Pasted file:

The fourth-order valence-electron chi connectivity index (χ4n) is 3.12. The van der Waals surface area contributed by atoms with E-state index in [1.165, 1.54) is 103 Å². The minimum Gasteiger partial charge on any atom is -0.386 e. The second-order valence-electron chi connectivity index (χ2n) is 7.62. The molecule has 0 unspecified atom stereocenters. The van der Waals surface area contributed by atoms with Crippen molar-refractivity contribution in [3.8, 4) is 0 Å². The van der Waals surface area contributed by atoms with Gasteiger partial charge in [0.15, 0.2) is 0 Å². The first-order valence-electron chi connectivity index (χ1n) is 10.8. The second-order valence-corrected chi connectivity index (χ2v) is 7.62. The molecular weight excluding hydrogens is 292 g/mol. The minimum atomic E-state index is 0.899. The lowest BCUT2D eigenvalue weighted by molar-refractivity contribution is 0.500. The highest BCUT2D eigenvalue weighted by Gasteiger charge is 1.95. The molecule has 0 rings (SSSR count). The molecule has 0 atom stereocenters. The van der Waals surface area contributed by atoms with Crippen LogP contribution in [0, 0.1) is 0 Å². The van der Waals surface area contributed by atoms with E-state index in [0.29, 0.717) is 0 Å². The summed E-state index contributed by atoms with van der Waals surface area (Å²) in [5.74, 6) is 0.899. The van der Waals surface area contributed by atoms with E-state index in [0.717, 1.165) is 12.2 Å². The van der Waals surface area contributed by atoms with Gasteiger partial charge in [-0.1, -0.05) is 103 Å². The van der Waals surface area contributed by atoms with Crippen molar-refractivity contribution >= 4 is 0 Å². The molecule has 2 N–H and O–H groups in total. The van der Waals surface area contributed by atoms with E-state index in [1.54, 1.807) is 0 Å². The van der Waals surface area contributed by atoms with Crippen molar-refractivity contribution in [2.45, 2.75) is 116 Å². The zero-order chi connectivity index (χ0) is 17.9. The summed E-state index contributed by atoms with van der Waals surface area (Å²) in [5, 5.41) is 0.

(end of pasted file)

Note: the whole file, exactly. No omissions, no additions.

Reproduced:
The fourth-order valence-electron chi connectivity index (χ4n) is 3.12. The van der Waals surface area contributed by atoms with E-state index in [1.165, 1.54) is 103 Å². The minimum Gasteiger partial charge on any atom is -0.386 e. The second-order valence-electron chi connectivity index (χ2n) is 7.62. The molecule has 0 unspecified atom stereocenters. The van der Waals surface area contributed by atoms with Crippen molar-refractivity contribution in [3.8, 4) is 0 Å². The van der Waals surface area contributed by atoms with Gasteiger partial charge in [0.15, 0.2) is 0 Å². The first-order valence-electron chi connectivity index (χ1n) is 10.8. The second-order valence-corrected chi connectivity index (χ2v) is 7.62. The molecular weight excluding hydrogens is 292 g/mol. The minimum atomic E-state index is 0.899. The lowest BCUT2D eigenvalue weighted by molar-refractivity contribution is 0.500. The highest BCUT2D eigenvalue weighted by Gasteiger charge is 1.95. The molecule has 0 rings (SSSR count). The molecule has 0 atom stereocenters. The van der Waals surface area contributed by atoms with Crippen LogP contribution in [0, 0.1) is 0 Å². The van der Waals surface area contributed by atoms with E-state index in [0.29, 0.717) is 0 Å². The summed E-state index contributed by atoms with van der Waals surface area (Å²) in [5.74, 6) is 0.899. The van der Waals surface area contributed by atoms with E-state index in [0.717, 1.165) is 12.2 Å². The van der Waals surface area contributed by atoms with Gasteiger partial charge in [-0.1, -0.05) is 103 Å². The van der Waals surface area contributed by atoms with Crippen molar-refractivity contribution >= 4 is 0 Å². The molecule has 2 N–H and O–H groups in total. The van der Waals surface area contributed by atoms with E-state index in [1.54, 1.807) is 0 Å². The van der Waals surface area contributed by atoms with Crippen molar-refractivity contribution in [2.45, 2.75) is 116 Å². The zero-order chi connectivity index (χ0) is 17.9. The summed E-state index contributed by atoms with van der Waals surface area (Å²) in [5, 5.41) is 0.